Miesto Sodas (City Garden)
Justė: Miesto Sodas always stirs a little rebel in me.
This is precisely where alternative youth subcultures would gather every Friday after lessons in 2003–2004, which was where, us, "banglai" (youth subculture in Lithuania) from Šančiai wanted to be. I think that back then, we did not have any high ideals or aspirations. Neither we read novels by Ann Radcliffe nor we were seriously interested in cultural ideologies: we were about fifteen. And simply as any other teenager, we wanted freedom and felt like being different. Of course we looked different as well: tangled hair (that our Russian language teacher so creatively called “an explosion in the pasta factory”), earrings in the weirdest places (our parents were the greatest liberals!) baggy clothes, inscribed with “Gothic” HIM lyrics, massive, colourful scarves (we had to pay a visit to school's social worker, because our “scarves were distracting other students”. “Girls with miniskirts probably do not distract anybody”, we thought to ourselves ironically back them. Rave pants, leather jackets, "inkariukai" (a Lithuanian variety of converse sneakers), skate shoes, military boots and so on. We would look for all those goodies in thrift shops around the station.
It was not easy for us at school. There were only a couple of us like this. Well, as they say: pick on the different kid. On the other hand, the school protected us when outside forces intervened. I remember overwhelming support when our mini performance Marionetės (Puppets, I think that was the name) received such a negative reaction. A song by Marilyn Manson, running mascara and puppet-like behaviour. It was interrupted in the middle in the show that took place in Children and Student's Leisure Palace. Because we were shocking. There was even an article about “the freedom of alternative youth in Kaunas [being] suppressed”. Journalists of Laikinoji Sostinė noticed us, when we were sadly descending the stairs of Vytautas Hill.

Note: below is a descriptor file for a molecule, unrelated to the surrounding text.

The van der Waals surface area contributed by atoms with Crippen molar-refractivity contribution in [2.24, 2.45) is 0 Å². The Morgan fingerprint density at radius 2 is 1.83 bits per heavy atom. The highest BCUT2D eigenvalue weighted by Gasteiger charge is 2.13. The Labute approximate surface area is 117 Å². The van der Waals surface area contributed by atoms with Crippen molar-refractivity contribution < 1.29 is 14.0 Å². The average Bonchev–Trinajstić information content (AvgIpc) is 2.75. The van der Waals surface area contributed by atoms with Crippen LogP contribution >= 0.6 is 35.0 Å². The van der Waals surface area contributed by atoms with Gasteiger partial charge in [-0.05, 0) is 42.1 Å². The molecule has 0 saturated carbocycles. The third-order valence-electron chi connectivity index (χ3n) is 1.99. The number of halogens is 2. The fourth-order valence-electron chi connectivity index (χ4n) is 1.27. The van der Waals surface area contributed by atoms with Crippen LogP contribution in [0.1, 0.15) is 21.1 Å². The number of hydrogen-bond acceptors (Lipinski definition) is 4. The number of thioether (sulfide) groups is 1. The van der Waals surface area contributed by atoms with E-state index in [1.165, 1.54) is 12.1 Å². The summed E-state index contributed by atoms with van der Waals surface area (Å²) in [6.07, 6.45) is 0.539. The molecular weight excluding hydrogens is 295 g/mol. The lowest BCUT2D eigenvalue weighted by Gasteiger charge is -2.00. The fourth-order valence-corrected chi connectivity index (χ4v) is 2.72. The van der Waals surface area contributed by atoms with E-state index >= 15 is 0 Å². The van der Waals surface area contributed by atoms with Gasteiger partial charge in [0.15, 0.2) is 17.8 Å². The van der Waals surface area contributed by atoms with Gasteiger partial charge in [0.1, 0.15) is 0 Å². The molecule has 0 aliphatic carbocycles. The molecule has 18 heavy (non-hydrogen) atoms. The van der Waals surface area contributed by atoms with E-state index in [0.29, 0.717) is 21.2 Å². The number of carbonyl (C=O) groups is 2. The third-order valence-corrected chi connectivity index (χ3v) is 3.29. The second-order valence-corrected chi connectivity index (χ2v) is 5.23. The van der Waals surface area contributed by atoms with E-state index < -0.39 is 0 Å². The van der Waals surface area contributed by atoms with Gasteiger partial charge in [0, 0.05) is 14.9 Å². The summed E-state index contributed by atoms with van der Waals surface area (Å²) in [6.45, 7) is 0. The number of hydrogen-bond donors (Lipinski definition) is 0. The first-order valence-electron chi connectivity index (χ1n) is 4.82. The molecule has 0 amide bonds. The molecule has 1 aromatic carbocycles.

But basically, back then, our school and district lacked their own community. And we found it in the "mytai" (as we called those meetings) in Miesto Sodas. I would not recognize many people (mostly girls) from those times. I remember only a few faces, some names, but these were also mostly pseudonyms, rather than the real names. It was weird that we did not talk about ourselves. At least I did not know who those people were, what were their plans. We were mostly connected by the place and idea of exclusiveness, aspiration for a unique community. (Even though such community was probably alive somewhere online, I think there was a website mur.lt. I did not have a computer back then, so I did not know much about it. Or maybe I don't simply remember). It was a weird moment, when a few years ago, I saw a guy from one of those meetings playing cello in the Musical Theatre. It was weird, because his nick back then was Lunatikas (!) (Lunatic) and here I saw him wearing a costume, serious, playing at the orchestra during the performance.
Even though I don't remember specific people from those times, the sense of community remains very strong. I guess this was the most important thing: being together. We were braver and stronger as a team. We would compare the colours of our shoes, and would sit, rebellious and cheeky on the monuments of R. Kalanta and Vytautas and when we were freezing, we used to go to Arbatinė (Tea Room), where only one or two of us with spare coins could buy some tea. We annoyed the waiters with our noise, and we did not bring any profit.
There is this thought that has recently got into my mind that the atmosphere of Miesto Sodas is inexplicably charged with rebelliousness. This is where the hippie youth of Kaunas would gather during the Soviet times and this was exactly where Romas Kalanta announced to the world about himself by bursting in flames. We did not know much about these things or knew very little, but I think all those things were related. Maybe we were not the ones choosing it, but Miesto Sodas itself was calling us?
In any case, I think that this place has been always radiating the energy of freedom: just go there, and you will feel it yourself”. (2014)